Robert A. Heinlein Biography


Type: Novelist, short story author, essayist, screenwriter

Born: July 7, 1907

Died: May 8, 1988 (aged 80)

He set a high standard for science and engineering plausibility and helped to raise the genre's standards of literary quality. He was the first SF writer to break into mainstream, general magazines such as "The Saturday Evening Post", in the late 1940s. He was also among the first authors of bestselling, novel-length science fiction in the modern, mass-market era.

Heinlein was named the first Science Fiction Writers Grand Master in 1974. He won Hugo Awards for four of his novels; in addition, fifty years after publication, three of his works were awarded "Retro Hugos"—awards given retrospectively for works that were published before the Hugo Awards came into existence. In his fiction, Heinlein coined terms that have become part of the English language, including "grok", "waldo", and "speculative fiction", as well as popularizing existing terms like "TANSTAAFL", "pay it forward", and "space marine". He also anticipated mechanical Computer Aided Design with "Drafting Dan" and described a modern version of a waterbed in his novel "The Door into Summer", though he never patented or built one. In the first chapter of the novel "Space Cadet" he anticipated the cell-phone, 35 years before Motorola invented the technology. Several of Heinlein's works have been adapted for film and television.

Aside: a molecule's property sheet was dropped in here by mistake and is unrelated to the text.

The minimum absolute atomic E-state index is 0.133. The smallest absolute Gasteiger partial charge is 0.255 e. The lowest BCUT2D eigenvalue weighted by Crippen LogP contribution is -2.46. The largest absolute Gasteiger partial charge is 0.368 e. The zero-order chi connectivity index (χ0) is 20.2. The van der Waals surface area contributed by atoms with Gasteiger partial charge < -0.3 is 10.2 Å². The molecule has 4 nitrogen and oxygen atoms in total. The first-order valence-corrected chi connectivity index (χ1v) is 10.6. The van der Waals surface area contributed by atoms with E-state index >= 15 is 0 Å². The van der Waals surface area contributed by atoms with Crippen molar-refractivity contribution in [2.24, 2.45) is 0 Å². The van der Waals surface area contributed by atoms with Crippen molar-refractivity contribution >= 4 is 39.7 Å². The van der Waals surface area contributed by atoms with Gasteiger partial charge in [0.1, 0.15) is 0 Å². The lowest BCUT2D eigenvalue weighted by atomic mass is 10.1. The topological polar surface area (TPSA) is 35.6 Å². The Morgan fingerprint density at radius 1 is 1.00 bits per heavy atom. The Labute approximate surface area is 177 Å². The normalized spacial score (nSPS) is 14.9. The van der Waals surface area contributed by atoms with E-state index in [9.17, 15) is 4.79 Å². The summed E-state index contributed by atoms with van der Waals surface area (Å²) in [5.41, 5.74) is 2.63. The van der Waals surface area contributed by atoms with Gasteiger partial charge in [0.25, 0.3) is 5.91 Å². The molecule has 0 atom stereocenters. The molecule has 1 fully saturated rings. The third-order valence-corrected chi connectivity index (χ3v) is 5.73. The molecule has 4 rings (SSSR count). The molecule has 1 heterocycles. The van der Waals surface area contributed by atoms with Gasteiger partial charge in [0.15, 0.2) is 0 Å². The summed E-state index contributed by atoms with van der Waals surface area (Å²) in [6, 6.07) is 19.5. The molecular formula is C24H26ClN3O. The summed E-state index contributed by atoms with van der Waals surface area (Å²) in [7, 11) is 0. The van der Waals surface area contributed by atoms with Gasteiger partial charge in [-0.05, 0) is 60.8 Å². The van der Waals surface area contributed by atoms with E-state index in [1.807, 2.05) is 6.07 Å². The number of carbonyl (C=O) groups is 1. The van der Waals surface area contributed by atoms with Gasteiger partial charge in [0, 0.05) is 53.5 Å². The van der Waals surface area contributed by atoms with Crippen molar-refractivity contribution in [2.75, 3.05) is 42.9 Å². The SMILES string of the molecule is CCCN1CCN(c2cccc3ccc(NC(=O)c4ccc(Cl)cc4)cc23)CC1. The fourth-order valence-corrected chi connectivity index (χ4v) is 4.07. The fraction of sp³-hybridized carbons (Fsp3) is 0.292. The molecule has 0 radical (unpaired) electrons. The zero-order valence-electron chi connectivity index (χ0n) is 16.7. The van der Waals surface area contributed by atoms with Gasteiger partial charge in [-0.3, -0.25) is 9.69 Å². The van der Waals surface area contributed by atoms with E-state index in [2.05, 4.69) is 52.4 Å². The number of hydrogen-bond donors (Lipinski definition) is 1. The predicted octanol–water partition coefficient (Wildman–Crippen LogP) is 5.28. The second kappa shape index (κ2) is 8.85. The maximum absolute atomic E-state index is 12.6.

Selected wors

  • Rocket Ship Galileo, 1947
  • Space Cadet, 1948
  • Red Planet, 1949
  • Farmer in the Sky, 1950 (initially serialized in a condensed version in Boys' Life magazine as "Satellite Scout")
  • (Retro Hugo Award, 1951)
  • The Puppet Masters, 1951 (re-published posthumously with excisions restored, 1990)
  • The Rolling Stones, 1952 (aka: Space Family Stone)
  • Citizen of the Galaxy, 1957
  • Have Space Suit—Will Travel, 1958—Hugo Award nominee, 1959
  • Methuselah's Children, 1958 (originally a serialized novella in 1941)
  • Starship Troopers, 1959—Hugo Award, 1960
  • Stranger in a Strange Land, 1961 -- Hugo Award, 1962,[5] (republished at the original greater length in 1991)
  • Orphans of the Sky, 1963 (fix-up novel comprising the novellas "Universe" and "Common Sense", both originally published in 1941)
  • Glory Road, 1963—Hugo Award nominee, 1964
  • The Moon Is a Harsh Mistress, 1966 -- Hugo Award, 1967
  • Time Enough for Love, 1973—Nebula Award nominated, 1973;[8] Hugo and Locus SF Awards nominated, 1974
  • The Number of the Beast, 1980
  • Friday, 1982—Hugo, Nebula, and Locus SF Awards nominee, 1983
  • Job: A Comedy of Justice, 1984 - Nebula Award nominee, 1984; Locus Fantasy Award winner, Hugo Award nominee, 1985
  • The Cat Who Walks Through Walls, 1985
  • To Sail Beyond the Sunset, 1987

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